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Bryshon Nellum to carry U.S. flag in Olympics closing ceremony

LONDON OLYMPICS NOTES

The USC sprinter was chosen by a vote of U.S. athletes. Bryshon Nellum fought back to compete in the Games after having been shot in the legs four years ago.

August 10, 2012|From Staff reports
  • American Bryshon Nellum competes in a men's 4X400-meter heat at the London Olympic Games on August 4. The USC student and gold medalist will carry the U.S. flag in the Olympic closing ceremonies on Sunday.
American Bryshon Nellum competes in a men's 4X400-meter heat at the… (Streeter Lecka / Getty Images )

Bryshon Nellum, who was shot in the legs four years ago and endured three operations to return to the track, was selected to carry the United States flag in Sunday's closing ceremony of the London Olympics.

Nellum, 23, was chosen by a vote of U.S. athletes, according to the U.S. Olympic Committee.

"I'm humbled by this incredible privilege," Nellum said in a statement. "Four years ago, I wasn't sure I would ever run again, and now I'm leading Team USA into the closing ceremony of the Olympic Games.

PHOTOS: London Olympics, Day 14

"I'm so grateful for the incredible support of my friends and family and I'll never forget these Games."

Nellum, recruited to USC from Long Beach Poly, was shot while accompanying a Trojans recruit to an off-campus party. The recruit decided not to attend USC.

—Bill Shaikin

Cashing in

The U.S. women's soccer team made no secret of the fact that Thursday's gold-medal showdown with Japan was a grudge match since Japan beat the Americans in penalty kicks in last summer's World Cup final.

And, after their 2-1 win before a crowd of more than 80,000 at Wembley Stadium, the women learned that payback can make you rich.

That's because each U.S. athlete who wins a gold medal in the London Games gets a cash reward of $25,000 from the United States Olympic Committee.

In addition, U.S. Soccer is giving the team an additional $1.5 million to divide any way the players want.

Speaking of rewards, the team also heard from President Obama, who went on Twitter to give his reaction to the game shortly after it finished.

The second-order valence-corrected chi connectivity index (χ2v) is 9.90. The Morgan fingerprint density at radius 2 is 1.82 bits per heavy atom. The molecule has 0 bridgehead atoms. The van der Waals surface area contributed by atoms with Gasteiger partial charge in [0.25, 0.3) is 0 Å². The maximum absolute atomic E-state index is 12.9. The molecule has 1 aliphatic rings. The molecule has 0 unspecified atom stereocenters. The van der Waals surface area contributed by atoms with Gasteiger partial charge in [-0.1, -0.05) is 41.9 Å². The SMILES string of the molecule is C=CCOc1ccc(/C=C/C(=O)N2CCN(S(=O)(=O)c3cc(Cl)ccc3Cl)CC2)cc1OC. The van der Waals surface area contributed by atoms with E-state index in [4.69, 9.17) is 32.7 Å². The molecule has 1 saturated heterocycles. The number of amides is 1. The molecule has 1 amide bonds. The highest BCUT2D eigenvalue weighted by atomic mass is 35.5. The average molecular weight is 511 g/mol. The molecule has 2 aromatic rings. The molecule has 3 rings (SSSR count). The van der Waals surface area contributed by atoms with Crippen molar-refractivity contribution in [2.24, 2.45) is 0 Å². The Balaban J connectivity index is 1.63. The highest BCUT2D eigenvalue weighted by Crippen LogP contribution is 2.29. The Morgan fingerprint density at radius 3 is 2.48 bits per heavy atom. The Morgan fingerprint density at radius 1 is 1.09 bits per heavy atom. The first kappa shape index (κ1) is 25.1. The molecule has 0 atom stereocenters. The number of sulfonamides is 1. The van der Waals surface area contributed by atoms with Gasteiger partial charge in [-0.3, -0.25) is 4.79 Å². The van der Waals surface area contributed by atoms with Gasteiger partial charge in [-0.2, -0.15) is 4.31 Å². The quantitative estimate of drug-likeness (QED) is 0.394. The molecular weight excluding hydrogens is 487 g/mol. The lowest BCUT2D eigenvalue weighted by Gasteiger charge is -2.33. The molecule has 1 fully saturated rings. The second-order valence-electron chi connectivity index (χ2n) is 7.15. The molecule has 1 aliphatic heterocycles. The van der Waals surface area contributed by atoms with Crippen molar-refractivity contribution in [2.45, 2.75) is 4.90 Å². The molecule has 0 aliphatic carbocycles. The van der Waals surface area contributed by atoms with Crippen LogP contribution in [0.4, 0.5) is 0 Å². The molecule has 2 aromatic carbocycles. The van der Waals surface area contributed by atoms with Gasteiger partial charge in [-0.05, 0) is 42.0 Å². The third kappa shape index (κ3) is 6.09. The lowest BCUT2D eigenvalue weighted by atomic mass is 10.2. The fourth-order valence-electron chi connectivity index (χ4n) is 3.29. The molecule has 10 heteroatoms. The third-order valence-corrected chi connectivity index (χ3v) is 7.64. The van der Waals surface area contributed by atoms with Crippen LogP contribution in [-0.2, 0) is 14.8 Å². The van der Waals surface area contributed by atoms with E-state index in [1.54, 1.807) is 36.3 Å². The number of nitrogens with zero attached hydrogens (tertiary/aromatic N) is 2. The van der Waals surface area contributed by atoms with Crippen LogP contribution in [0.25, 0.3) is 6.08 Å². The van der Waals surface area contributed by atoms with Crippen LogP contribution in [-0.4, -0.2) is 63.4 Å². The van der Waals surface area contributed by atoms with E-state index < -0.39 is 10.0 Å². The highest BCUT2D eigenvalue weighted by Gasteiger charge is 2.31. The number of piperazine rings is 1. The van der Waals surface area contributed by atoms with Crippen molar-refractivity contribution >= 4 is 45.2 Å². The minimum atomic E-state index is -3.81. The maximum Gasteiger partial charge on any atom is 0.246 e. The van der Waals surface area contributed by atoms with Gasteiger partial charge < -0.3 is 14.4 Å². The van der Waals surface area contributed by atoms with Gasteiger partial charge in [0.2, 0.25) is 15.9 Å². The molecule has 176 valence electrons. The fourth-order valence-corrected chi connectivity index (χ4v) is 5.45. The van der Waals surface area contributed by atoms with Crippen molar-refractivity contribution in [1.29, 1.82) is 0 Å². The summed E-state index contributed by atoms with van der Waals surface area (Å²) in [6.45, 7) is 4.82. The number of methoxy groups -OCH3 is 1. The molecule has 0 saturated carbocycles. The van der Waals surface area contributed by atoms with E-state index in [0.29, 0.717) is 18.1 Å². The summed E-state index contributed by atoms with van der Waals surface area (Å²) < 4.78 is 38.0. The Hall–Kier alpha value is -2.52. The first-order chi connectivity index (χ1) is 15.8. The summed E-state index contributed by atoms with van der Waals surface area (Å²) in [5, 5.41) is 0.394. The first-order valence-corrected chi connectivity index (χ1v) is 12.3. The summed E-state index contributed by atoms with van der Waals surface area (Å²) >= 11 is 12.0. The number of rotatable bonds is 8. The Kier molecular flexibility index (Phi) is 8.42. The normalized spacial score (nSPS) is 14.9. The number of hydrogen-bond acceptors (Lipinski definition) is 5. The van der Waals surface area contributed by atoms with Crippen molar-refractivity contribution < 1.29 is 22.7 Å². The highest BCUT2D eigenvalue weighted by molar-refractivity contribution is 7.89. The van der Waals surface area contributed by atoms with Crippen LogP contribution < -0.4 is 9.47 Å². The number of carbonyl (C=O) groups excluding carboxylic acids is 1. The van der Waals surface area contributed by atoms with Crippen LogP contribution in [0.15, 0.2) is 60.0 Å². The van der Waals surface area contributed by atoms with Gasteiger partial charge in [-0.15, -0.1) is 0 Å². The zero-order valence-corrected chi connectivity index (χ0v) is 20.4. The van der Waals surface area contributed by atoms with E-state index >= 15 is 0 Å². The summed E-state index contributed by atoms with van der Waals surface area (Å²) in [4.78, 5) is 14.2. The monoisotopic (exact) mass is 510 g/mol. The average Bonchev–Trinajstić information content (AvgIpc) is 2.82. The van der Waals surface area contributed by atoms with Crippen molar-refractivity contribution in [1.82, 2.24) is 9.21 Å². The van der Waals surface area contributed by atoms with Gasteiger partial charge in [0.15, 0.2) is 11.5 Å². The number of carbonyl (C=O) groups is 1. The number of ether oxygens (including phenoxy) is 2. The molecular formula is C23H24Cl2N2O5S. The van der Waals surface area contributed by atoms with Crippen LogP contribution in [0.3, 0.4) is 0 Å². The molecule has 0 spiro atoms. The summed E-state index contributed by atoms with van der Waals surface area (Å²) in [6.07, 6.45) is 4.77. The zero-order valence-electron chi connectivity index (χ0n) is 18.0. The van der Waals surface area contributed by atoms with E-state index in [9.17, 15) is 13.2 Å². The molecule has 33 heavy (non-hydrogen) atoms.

"Congrats to the U.S. women's soccer team," he tweeted "for a third straight Olympic gold. So proud. –bo"

—Kevin Baxter

Becks watch

David Beckham, the world's commuting global icon, materialized at the Olympic Games' BMX venue with his sons Friday.

He is everywhere, always, it seems.

(Hey, the London Olympics trump those run-of-the-mill Galaxy training sessions at Home Depot Center in Carson.)

He showed up at the beach volleyball venue to watch the all-American women's final on Wednesday night, which was won by Misty May-Treanor and Kerri Walsh Jennings.

There should be a Beckham Alert at every venue.

Beware to any athletes sitting within camera range of Beckham. Prepare to be photographed and become immediately tabloidized.

That's what happened to British cyclists Laura Trott and Jason Kenny. They were sitting one row behind Beckham at beach volleyball and had an affectionate moment.

Hello, tabloid roadkill.

Kidding aside, the cameras and Beckham have a nice arrangement going in London, one of those relationships that keeps on giving.

—Lisa Dillman

Going forward

Lashinda Demus cried before her 400-meter hurdles final Wednesday, overwhelmed by the pressure she had put on herself to reward her friends and family with a gold-medal performance.

The Palmdale resident and Long Beach Wilson High graduate cried even harder after her late charge left her a half-stride behind winner Natalya Antyukh of Russia. She vowed to return in 2016 to go for the gold.

Later, she went to her Twitter account to share her disappointment with her followers. "I feel like I let you guys down," said Demus, the American record holder in her event.

But her 5-year-old twin sons might have had the best perspective on what was — and is — a remarkable achievement.

"My kids didn't believe me when I told them I lost lol," she said on Twitter. "They corrected and said, 'no you didn't mommy' So I will live to fight another Olympics."

—Helene Elliott

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